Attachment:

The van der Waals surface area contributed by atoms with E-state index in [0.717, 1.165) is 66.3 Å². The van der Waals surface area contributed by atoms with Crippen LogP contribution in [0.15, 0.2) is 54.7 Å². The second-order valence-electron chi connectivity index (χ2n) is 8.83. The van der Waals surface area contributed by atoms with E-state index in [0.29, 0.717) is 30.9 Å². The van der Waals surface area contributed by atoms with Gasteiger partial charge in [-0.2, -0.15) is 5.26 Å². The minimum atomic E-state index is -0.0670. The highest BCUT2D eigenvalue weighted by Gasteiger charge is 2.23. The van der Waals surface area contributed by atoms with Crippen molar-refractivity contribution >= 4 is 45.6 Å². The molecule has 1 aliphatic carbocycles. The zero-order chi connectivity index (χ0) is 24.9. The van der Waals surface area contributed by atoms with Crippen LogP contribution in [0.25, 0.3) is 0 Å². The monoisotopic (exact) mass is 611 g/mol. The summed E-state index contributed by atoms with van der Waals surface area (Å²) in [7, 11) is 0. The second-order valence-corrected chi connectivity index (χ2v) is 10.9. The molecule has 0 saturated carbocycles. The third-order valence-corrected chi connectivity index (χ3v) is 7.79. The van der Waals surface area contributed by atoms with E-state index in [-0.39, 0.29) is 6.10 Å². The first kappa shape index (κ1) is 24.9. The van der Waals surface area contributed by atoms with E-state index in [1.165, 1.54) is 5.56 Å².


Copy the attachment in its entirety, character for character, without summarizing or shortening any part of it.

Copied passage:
The van der Waals surface area contributed by atoms with E-state index in [0.717, 1.165) is 66.3 Å². The van der Waals surface area contributed by atoms with Crippen LogP contribution in [0.15, 0.2) is 54.7 Å². The second-order valence-electron chi connectivity index (χ2n) is 8.83. The van der Waals surface area contributed by atoms with E-state index in [0.29, 0.717) is 30.9 Å². The van der Waals surface area contributed by atoms with Gasteiger partial charge in [-0.2, -0.15) is 5.26 Å². The minimum atomic E-state index is -0.0670. The highest BCUT2D eigenvalue weighted by Gasteiger charge is 2.23. The van der Waals surface area contributed by atoms with Crippen molar-refractivity contribution >= 4 is 45.6 Å². The molecule has 1 aliphatic carbocycles. The zero-order chi connectivity index (χ0) is 24.9. The van der Waals surface area contributed by atoms with Crippen LogP contribution in [0.25, 0.3) is 0 Å². The monoisotopic (exact) mass is 611 g/mol. The summed E-state index contributed by atoms with van der Waals surface area (Å²) in [7, 11) is 0. The second-order valence-corrected chi connectivity index (χ2v) is 10.9. The molecule has 0 saturated carbocycles. The third-order valence-corrected chi connectivity index (χ3v) is 7.79. The van der Waals surface area contributed by atoms with E-state index in [-0.39, 0.29) is 6.10 Å². The first kappa shape index (κ1) is 24.9. The van der Waals surface area contributed by atoms with E-state index in [1.165, 1.54) is 5.56 Å².